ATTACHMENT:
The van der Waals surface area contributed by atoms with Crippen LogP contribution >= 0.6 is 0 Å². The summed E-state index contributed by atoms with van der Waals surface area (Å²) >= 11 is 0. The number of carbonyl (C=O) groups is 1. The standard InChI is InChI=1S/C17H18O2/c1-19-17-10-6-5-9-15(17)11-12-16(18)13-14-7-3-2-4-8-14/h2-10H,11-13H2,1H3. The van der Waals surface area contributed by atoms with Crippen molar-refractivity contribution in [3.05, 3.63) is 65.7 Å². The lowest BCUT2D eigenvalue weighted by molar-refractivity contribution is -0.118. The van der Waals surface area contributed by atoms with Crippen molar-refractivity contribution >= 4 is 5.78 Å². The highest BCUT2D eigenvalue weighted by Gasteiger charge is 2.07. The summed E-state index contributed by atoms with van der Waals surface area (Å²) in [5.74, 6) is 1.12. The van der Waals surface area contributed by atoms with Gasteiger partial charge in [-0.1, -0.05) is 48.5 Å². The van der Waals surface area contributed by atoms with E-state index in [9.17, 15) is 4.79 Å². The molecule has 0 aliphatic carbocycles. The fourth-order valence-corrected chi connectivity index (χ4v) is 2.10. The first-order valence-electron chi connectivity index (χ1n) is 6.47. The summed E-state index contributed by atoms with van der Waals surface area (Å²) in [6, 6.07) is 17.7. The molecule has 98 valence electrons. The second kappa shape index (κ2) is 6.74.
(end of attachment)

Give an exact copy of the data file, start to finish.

The van der Waals surface area contributed by atoms with Crippen LogP contribution >= 0.6 is 0 Å². The summed E-state index contributed by atoms with van der Waals surface area (Å²) >= 11 is 0. The number of carbonyl (C=O) groups is 1. The standard InChI is InChI=1S/C17H18O2/c1-19-17-10-6-5-9-15(17)11-12-16(18)13-14-7-3-2-4-8-14/h2-10H,11-13H2,1H3. The van der Waals surface area contributed by atoms with Crippen molar-refractivity contribution in [3.05, 3.63) is 65.7 Å². The lowest BCUT2D eigenvalue weighted by molar-refractivity contribution is -0.118. The van der Waals surface area contributed by atoms with Crippen molar-refractivity contribution >= 4 is 5.78 Å². The highest BCUT2D eigenvalue weighted by Gasteiger charge is 2.07. The summed E-state index contributed by atoms with van der Waals surface area (Å²) in [5.74, 6) is 1.12. The van der Waals surface area contributed by atoms with Gasteiger partial charge in [-0.1, -0.05) is 48.5 Å². The van der Waals surface area contributed by atoms with E-state index in [9.17, 15) is 4.79 Å². The molecule has 0 aliphatic carbocycles. The fourth-order valence-corrected chi connectivity index (χ4v) is 2.10. The first-order valence-electron chi connectivity index (χ1n) is 6.47. The summed E-state index contributed by atoms with van der Waals surface area (Å²) in [6, 6.07) is 17.7. The molecule has 98 valence electrons. The second kappa shape index (κ2) is 6.74.